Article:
Alesis Performance Pad
A while back we looked at some new Alesis electronic percussion products, the ControlPad and the Trigger IO and you can see the review here. The ControlPad is a pad controller with eight built in pads, two trigger in sockets, two pedal ins, USB and MIDI and twenty memories. It’s a simple pad to MIDI interface, and although it’s not seriously professional (the plastic construction and a rather weird hi hat assigning issue prevent really serious use) it’s a great bit of kit for the money, and I have got to come clean and say I was so impressed with it that I bought one to use as a quick and easy trigger interface for my home set up.
At the time I hinted about another version of the Pad that had built in sounds, and here I am, back again, with that product – the Alesis Performance Pad. Aesthetically, the two products look really similar, sharing an identical chassis but the Performance pad is totally black with more buttons above the pads.
What Alesis have done here is simple but very clever. They have married the ControlPad with what must be the most popular drum machine of all times, the SR16, so what we have here are eight pads and two footswitch inputs triggering the 233 sounds from the SR16 in any user assignable way you might want. If you want eight snares, you can, or eight different tunings of the same snare sound, you can too. However, most owners will set up the pads resembling a drum kit set up and the basic set ups do just that, so you can open the box, switch on, and immediately get on with playing some patterns with a pad set up which resembles a kit set up. However, Alesis haven’t just included the sound, but they have also included the programmable drum machine patterns too, so you can record patterns (up to 128 beats long) with the pads and save them for future use. Perfect for the drummer who want a drum machine but finds button punching less than inspiring – you can now play your patterns directly in. There are 50 preset patterns, 50 user patterns and these can be used to create 100 user songs (or strings of patterns), but each pattern also has a ‘A’ and ‘B’ variation and each variation has an assigned ‘Fill’ pattern so you actually have 200 user patterns accessible at any time.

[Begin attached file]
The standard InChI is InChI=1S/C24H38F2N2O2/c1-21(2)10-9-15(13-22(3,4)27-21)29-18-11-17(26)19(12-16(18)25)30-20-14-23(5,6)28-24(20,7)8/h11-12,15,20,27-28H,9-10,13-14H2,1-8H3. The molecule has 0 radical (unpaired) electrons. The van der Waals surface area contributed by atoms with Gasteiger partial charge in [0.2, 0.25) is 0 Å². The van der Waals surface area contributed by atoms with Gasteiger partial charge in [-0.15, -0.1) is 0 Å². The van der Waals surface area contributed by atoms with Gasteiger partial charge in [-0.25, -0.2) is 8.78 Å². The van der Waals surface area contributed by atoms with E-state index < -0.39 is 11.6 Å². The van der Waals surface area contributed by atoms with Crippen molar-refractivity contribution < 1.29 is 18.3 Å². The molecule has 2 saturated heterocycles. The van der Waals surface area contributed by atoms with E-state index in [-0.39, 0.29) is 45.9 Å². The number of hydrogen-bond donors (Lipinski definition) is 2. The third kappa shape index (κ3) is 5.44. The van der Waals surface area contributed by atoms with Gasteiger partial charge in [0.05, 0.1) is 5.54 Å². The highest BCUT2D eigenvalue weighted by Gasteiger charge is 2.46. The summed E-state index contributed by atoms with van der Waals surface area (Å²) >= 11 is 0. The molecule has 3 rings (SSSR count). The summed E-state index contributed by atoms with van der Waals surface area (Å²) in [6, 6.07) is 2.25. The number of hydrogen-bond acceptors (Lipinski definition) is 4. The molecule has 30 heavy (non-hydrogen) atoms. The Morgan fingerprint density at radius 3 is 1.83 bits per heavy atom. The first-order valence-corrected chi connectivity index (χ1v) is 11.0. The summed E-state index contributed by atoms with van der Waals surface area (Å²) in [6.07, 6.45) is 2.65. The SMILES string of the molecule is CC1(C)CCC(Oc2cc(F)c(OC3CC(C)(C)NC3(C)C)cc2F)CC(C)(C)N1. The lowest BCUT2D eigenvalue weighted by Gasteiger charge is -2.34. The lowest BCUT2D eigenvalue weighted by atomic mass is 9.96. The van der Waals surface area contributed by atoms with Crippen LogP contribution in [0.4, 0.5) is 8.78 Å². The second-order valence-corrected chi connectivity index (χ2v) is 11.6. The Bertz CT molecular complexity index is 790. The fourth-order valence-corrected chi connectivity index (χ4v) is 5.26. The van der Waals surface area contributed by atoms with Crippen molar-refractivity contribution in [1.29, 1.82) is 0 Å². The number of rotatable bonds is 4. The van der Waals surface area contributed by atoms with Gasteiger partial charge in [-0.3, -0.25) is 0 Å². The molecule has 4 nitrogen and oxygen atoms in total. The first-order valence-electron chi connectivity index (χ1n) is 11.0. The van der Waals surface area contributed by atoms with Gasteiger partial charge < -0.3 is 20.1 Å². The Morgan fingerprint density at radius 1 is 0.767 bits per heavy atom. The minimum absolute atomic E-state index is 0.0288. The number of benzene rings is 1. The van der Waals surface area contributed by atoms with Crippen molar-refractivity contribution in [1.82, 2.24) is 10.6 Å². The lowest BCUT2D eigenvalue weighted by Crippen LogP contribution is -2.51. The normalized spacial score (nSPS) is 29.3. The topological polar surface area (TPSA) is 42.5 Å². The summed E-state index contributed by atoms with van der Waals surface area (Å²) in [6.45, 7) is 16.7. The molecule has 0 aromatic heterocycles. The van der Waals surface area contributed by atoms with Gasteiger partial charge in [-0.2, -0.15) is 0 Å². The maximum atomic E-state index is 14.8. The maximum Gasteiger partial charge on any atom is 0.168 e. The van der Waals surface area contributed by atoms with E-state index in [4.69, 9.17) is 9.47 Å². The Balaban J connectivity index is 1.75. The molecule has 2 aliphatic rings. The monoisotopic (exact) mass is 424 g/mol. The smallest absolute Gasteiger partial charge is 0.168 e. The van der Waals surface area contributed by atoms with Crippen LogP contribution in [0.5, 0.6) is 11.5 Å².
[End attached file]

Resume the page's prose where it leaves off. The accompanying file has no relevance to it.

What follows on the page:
Building a kit is simple – you press the drum kit button and using the page up and down buttons, find the page that shows the voice name. Then, using the increment and decrement buttons, you select a new voice. Voices can be made louder or quieter, panned and tuned (+3 and –4 semitones) on other pages and you save the kit into one of the 50 kit locations.